J@pan Inc Magazine Presents:
A Free Newsletter Covering the Latest Cool Stuff in

Issue No. 31
Thursday, October 4, 2001

Note: It's the quiet before the storm just now,
because Japan's biggest electronics show, CEATEC,
opens this week at Makuhari Messe in Chiba. If you
like gadgets, you're gonna love this show, so get over
there! Just be careful not to accidentally wander into
the considerably less-exciting industrial components
part of the exhibition, staged in a separate hall from
the funky, cool consumer stuff!

Name: DVD walkman D-VM1
Category: Portable DVD
Price: Open
Release date in Japan: November 21

The Gist: The DVD walkman comes with a separate
3.5-inch color LCD display that features Sony's handy
"jog" control for simple, one-handed operation. One
nice feature here is that the display is compatible
with both NTSC and PAL, so it's good to go for all you
world travelers out there. I think Sony's usually
imaginative industrial designers have got a bit
carried away with the "industrial" tag this time --
the D-VM1 is molded into what Sony is terming a "car
disc brake" look. Yummy. Cos the company just knows we
gadget freaks love our cars more than life itself. Or
something. The D-VM1 incorporates a multi-channel
"virtual surround" sound system to simulate the
full-blown 5.1 channel effect we all crave from our
kit nowadays. Best of all, the new walkman will spin
up anything you care to throw at it, including DVD,
DVD-R, DVD-RW, video CD, music CD, and music files
burned onto a CD-R or CD-RW.
More info:

Name: SD-AT100 Home Theater System
Category: 1-bit audio
Price: n/a
Release date in Japan: Open

The Gist: When an innovative company attempts to
introduce a new technology, it's always a bit of an
uphill struggle. I can still remember all the fuss
when CDs first hit the market. "What?!! I have to
ditch my tapes and LPs and go out and buy all my music
again?!" came the cry, "No way!" But we all eventually
realized the error of our ways and -- unless you're a
top DJ -- have pretty much all made the switch. Well,
in an effort to make us even more aurally
sophisticated, if that were possible, Sharp is pushing
its 1-bit audio kit even harder than ever, and has
just released an all-in-one unit. Called the SD-AT100,
the new system is an all-in-one box, finished in
silver (of course) and categorized under the "Auvi"
range of kit, which is noted for its clean,
minimalist design ethic. The AT100 is a combined DVD
player and 5.1 channel home theater surround sound
system, which is not that unusual, but it's also the
world's first 1-bit audio combined home theater
system, which is. A 1-bit amp, as I'm sure everyone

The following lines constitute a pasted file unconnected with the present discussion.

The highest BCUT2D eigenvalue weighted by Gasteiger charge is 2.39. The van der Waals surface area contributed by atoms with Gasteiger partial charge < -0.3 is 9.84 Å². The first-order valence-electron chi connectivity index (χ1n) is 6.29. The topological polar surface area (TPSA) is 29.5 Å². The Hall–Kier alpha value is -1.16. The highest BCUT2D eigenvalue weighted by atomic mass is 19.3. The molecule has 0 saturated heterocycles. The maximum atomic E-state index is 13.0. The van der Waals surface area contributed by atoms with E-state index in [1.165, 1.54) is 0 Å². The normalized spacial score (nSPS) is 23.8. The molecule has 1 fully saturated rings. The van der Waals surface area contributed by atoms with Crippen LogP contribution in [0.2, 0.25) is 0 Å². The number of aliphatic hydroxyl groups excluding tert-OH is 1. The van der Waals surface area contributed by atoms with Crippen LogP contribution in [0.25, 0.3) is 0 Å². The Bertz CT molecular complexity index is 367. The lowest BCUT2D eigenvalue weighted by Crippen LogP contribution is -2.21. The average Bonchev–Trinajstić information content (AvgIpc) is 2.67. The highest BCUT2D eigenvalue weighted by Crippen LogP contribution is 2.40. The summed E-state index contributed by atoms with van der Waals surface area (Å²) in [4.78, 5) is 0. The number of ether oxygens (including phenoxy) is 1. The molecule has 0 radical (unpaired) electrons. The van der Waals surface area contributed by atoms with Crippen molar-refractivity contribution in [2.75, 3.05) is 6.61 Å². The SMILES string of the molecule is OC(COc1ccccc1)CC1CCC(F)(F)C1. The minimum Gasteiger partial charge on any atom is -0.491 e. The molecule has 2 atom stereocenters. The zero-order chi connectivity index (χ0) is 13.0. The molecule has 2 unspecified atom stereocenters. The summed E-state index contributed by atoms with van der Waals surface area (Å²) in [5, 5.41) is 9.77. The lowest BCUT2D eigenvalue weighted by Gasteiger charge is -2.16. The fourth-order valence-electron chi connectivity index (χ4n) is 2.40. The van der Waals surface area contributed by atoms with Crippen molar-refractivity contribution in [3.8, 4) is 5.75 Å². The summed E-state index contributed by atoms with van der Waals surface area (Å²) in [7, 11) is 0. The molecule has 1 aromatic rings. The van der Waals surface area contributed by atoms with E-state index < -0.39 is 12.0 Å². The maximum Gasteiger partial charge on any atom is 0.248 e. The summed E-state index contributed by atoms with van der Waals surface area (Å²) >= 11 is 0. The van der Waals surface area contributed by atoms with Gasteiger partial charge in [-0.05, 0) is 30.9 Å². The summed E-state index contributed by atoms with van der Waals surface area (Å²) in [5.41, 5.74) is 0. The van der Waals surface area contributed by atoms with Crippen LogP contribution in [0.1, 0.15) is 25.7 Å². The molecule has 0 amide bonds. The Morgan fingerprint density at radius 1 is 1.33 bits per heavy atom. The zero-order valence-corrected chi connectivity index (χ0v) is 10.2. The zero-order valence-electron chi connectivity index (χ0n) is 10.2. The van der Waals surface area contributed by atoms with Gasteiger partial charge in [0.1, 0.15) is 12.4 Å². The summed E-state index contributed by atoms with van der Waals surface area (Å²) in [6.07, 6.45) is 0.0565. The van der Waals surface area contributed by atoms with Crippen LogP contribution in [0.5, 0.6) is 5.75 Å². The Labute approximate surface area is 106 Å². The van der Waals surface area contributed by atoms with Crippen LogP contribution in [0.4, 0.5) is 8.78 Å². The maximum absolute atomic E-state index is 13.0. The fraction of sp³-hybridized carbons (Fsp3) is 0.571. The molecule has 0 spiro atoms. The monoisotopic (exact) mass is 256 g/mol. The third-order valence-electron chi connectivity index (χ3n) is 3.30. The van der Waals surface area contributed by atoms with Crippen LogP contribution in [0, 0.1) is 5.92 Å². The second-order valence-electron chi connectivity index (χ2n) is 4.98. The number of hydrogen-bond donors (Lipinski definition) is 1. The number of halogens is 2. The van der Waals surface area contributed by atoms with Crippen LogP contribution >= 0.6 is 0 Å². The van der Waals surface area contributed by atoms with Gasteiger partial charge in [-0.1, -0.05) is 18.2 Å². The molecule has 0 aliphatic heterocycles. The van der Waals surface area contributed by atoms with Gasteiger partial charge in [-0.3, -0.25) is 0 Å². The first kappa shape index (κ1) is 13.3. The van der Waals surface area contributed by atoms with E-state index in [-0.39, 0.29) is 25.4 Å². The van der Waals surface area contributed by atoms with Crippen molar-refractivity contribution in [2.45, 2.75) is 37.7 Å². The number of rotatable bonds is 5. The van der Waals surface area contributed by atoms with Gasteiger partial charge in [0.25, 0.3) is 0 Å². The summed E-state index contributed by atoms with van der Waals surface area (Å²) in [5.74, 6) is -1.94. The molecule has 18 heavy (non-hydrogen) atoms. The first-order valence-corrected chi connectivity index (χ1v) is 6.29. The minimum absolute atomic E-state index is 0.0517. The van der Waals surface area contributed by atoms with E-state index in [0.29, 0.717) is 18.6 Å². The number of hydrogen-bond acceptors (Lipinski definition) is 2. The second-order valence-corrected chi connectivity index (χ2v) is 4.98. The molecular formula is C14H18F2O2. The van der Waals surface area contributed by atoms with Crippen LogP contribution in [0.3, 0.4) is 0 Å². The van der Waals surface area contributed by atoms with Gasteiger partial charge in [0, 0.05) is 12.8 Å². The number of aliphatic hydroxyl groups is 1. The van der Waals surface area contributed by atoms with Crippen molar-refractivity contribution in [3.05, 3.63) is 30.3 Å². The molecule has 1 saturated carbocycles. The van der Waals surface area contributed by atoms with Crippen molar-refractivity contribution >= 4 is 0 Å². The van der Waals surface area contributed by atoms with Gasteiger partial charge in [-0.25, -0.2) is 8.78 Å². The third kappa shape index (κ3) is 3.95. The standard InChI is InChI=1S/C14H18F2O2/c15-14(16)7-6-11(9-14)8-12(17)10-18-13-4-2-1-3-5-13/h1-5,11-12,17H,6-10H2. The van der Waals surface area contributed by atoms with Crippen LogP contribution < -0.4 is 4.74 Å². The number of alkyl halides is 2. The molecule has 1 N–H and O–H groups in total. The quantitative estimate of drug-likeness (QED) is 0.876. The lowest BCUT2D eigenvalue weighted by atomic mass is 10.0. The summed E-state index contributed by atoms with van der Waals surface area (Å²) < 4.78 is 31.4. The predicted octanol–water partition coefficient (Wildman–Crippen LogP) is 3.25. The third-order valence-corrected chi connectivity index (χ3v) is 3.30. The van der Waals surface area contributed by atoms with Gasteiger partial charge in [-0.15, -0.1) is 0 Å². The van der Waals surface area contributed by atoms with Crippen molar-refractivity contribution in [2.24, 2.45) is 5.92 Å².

knows by now, conducts sound sampling 2.8 million
times per second, 64 times more often than for CDs.
The result is more faithful and energy-efficient sound
reproduction with little or no signal degradation. Run
in tandem with the DTS-capable DVD player, this means movie buffs
look set for a real treat later this year.
More info:


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Name: Panasonic DMR-HS1
Category: DVD
Price: 200,000 yen
Release date in Japan: December 1, 2001

The Gist: Japan may be ahead of the pack for most
consumer electronics kit, but it falls strangely short
in a couple of areas. One of those areas is personal
video recorders: machines that are basically a big
hard disk, allowing TV addicts to record their
favorite programs without the need for clunky old
videotapes. Enter Panasonic, with its new DMR-HS1
machine. This little beauty is not just closing the
gap between Japan and the US/UK, but leaping over the
other countries' shoulders. The HS1 is a
combined DVD video recorder AND hard disk. This
obviously means that, rather than be limited in how
many programs you can store by the size of the hard
disk, punters can now make hard copies of the movies,
sports events or whatever, by recording directly onto
a DVD! Heralding a new wave of DVD players from
Panasonic, the unit can use both the DVD-RAM and DVD-R
formats, allowing up to 12 hours of recordings on a
single, double-sided DVD-RAM disc. The HDD itself will
accommodate up to 52 hours or programming in EP mode
before you need to burn your own hard copies -- and
hey, if you're that far behind in your viewing, it's
probably best to do a bit of housekeeping anyhow. Hard
disk recorders are magical too, because with machines
like the HS1, you can simultaneously record and watch
programs at the same time -- even play back the first
part of a show that you're still recording! And, if
you feel the need, you can dub from a DVD-RAM disk to
the HDD. We'd have been burned at the stake for this
kind of thing two hundred years ago.
More info:

Name: Masushita SD Memory Card
Category: Memory storage
Price: Open (both)
Release date in Japan: (256 MB card) December 21, 2001
(512 MB card) January 21, 2002

The Gist: Panasonic has just announced a brace of new
SD memory cards, the rival storage format to Sony's
Memory Stick that was jointly developed by Panasonic,
Toshiba and San Disk. The big deal here is not, in
fact, the bigger capacities, but the transfer speeds.
Five times faster than even previous SD cards, the new
256MB and 512MB versions are capable of data transfer
at 10 MB per second. The 512MB card, says Panny, can
store three hours of (MPEG-4) video and 400
4-megapixel digital camera images. Very big, very
fast. For comparison purposes, the current, now
similarly-priced Memory Stick equivalents have a
maximum write speed of 1.5MB/sec and a maximum read
speed of 2.45MB/sec.
More info:


Subscribers: 994 as of October 4, 2001

Written by Max Everingham (

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Copyright (C) 2001 Japan Inc Communications KK. All Rights Reserved.